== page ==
Apple doesn't do budget. That was the phrase uttered by many when rumours of a low-cost iPhone began to circulate a few months back; blurry images of a device with plastic casing drifted leaked online, prompting many to speculate that the Cupertino company was finally going to give Android a run for its money in the lower-priced end of the consumer spectrum. Alas, when the announcement finally came, such hopes were dashed. The iPhone 5C is indeed an iPhone in cheaper skin, but its price - around £100 less than the flagship 5S - could only be considered budget if you're accustomed to shopping in Harrods and drive a Ferrari.
As if to hammer home what a budget smartphone should really be like, Google-owned Motorola has released the Moto G, a quad-core handset with a 4.5-inch HD screen that can be picked up for less than £100. It's a raised middle finger to Apple's lower-end offering, and while there's nothing inside this device that will set the hearts of tech-lovers a-flutter, it could end up being one of the most significant pieces of Android hardware we've seen in years.
Motorola and Google have deliberately kept things simple with the Moto G. The phone's components are - according to its maker - as straightforward as possible to ensure quick and easy production. The resultant design is hardly what you'd call eye-catching, but there's a subtle beauty that mirrors the equally attractive Moto X, which launched in the US earlier in the year.
The back of the phone is black by default and boasts a soft-touch matte finish, but this cover can be snapped off (a process which is tougher than it looks and is sure to result in many broken fingernails) and replaced with a more colourful alternative. The presence of a rear cover may suggest a user-serviceable battery lies within, but the Moto G is actually something of a sealed unit - its 2070 mAh power cell is fused to the body of the phone, with the only other element of interest beneath the plastic shell being the Micro SIM card slot.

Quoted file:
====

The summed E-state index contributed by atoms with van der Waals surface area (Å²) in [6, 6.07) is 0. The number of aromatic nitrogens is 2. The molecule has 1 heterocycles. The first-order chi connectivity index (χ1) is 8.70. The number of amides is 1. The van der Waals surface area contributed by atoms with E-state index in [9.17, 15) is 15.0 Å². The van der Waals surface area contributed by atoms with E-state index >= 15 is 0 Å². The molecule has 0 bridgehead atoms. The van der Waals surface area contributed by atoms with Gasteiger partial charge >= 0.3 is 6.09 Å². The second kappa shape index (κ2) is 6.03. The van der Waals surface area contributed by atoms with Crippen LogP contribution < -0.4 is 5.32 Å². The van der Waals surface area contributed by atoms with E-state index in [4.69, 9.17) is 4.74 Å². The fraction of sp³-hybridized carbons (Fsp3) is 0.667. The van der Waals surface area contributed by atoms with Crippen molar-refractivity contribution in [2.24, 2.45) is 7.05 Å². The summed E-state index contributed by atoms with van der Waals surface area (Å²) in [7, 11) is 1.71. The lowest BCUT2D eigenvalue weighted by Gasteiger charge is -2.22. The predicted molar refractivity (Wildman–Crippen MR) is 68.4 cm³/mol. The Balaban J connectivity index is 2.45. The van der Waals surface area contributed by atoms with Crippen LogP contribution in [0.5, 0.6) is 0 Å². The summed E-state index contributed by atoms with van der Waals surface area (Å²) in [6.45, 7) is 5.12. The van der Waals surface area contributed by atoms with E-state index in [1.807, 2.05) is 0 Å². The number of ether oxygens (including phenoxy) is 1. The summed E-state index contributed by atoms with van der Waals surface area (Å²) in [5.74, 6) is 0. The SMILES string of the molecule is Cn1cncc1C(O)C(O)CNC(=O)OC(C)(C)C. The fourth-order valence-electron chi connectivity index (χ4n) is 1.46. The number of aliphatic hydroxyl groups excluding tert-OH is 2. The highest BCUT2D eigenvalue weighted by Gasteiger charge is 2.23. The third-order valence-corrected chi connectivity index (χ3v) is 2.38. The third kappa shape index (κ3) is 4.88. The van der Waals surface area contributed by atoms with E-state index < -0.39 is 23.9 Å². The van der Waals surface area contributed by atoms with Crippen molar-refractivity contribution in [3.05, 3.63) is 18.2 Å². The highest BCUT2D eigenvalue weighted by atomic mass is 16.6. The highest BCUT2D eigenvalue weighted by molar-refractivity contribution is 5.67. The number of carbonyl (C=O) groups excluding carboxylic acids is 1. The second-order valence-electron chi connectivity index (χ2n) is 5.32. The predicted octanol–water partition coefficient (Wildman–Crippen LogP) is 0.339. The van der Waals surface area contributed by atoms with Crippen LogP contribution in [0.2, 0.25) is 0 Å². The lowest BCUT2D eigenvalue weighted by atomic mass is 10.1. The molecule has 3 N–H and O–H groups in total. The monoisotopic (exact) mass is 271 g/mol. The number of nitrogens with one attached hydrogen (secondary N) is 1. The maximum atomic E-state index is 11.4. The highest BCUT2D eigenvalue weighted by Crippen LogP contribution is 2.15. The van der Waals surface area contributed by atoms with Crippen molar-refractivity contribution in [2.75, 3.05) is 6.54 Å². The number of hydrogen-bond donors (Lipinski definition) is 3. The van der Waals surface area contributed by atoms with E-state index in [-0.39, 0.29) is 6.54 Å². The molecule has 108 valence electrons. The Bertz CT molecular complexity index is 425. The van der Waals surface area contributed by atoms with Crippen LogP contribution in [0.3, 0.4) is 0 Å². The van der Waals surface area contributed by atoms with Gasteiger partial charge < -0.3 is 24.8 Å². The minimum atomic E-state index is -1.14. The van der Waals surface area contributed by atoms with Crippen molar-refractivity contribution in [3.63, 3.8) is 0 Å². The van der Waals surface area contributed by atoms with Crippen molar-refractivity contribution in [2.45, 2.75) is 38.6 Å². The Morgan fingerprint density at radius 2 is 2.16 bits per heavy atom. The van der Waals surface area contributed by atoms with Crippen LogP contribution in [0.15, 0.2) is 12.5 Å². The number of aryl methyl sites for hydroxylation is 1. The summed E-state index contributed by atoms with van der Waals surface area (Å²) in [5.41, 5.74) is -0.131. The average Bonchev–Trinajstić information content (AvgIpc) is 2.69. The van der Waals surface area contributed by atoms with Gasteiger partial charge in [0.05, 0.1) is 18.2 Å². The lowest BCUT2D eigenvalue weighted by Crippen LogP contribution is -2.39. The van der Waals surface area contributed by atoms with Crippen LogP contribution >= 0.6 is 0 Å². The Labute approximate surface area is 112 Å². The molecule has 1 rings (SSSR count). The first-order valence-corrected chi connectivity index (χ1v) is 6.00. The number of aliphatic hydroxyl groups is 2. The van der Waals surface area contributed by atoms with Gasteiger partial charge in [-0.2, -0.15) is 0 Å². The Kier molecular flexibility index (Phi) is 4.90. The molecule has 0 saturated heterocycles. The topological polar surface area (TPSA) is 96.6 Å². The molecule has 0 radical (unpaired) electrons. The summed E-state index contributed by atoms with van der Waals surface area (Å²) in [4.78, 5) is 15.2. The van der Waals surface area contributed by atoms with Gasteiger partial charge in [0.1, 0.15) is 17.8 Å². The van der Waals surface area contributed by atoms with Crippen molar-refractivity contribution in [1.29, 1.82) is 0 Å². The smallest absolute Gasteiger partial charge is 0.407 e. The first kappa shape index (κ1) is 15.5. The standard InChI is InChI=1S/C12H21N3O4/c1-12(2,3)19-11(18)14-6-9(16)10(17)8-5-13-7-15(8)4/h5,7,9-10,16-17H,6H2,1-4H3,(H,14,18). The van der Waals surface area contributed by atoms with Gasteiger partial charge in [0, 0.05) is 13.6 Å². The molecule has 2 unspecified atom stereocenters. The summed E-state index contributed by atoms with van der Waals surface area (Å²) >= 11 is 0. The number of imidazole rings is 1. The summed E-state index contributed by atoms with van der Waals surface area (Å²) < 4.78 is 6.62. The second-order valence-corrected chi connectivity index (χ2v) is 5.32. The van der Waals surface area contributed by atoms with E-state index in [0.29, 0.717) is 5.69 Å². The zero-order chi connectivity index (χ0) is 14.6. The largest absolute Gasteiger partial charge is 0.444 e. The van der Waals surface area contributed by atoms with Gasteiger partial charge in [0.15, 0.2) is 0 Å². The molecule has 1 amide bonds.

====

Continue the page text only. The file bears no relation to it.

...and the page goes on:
While the Moto G's IPS screen doesn't quite have the same visual punch as the Super AMOLED panels we're accustomed to seeing on Samsung's Android phones, it's still more than adequate and offers above-average colour replication, solid contrast and impressive brightness. The 720p HD resolution puts it on even terms with the Samsung Galaxy S3, while the pixel density of 326 ppi means images look pin-sharp.
The streamlined nature of the phone's production begins to tell at this point. Look as hard as you like beneath the rear cover, but there's no MicroSD card slot - a necessary sacrifice to reach that bargain basement price point - and inside the box you'll discover only a Micro USB cable. There are no wall charger and no headphones - these are deemed by Motorola to be non-crucial elements which would add to the cost of the product. It's not a massive issue, as they can easily be obtained elsewhere.
What you will find in the surprisingly slender packaging is a phone that simply doesn't make sense at such a low ticket price. The Moto G sports a Snapdragon 400 chipset comprised of a quad-core CPU running at 1.2GHz and a Adreno 305 graphics processor - all held together by 1GB of RAM. Placed alongside the likes of the Samsung Galaxy S4 and Nexus 5, this arrangement is predictably lacking - especially when it comes to 3D gaming - but when compared to other Android phones in the same price bracket, the Moto G's internals are rather more impressive.
"While benchmark accuracy can vary by up to ten per cent according to OEM trickery, results here strongly suggest that the Moto G offers better-than-S3 performance at a brilliant price."
|Moto G||Galaxy S3||Nexus 4||Nexus 5||Galaxy S4||HTC One|
|GLBenchmark Egypt On-Screen/ Off-Screen||27fps 16fps||16fps 16fps||39fps 31fps||50fps 57fps||41fps 41fps||31fps 34fps|
|GLBenchmark T-Rex On-Screen/ Off-Screen||11fps 6fps||4fps 6fps||19fps 12fps||24fps 23fps||15fps 15fps||13fps 15fps|
|3D Mark Ice Storm Unlimited||4430||3401||10743||16514||10382||10602|
It's not an entirely perfect package - the aforementioned absence of a MicroSD card slot creates obvious issues. The 8GB model currently being sold for less than £100 by some retailers actually offers the end user around 5GB of space to play with, because the OS itself takes up 3GB of the initial total. Google's cloud-based Drive service mitigates this problem somewhat by offering free storage, but you're obviously at the mercy of your net connection when it comes to accessing it. Relying on other cloud storage options - such as Google Music, Google Photos and Dropbox - you can grab even more space, but with the 16GB Moto G retailing for just a little more than its 8GB sibling, the wise choice is to opt for the larger capacity model.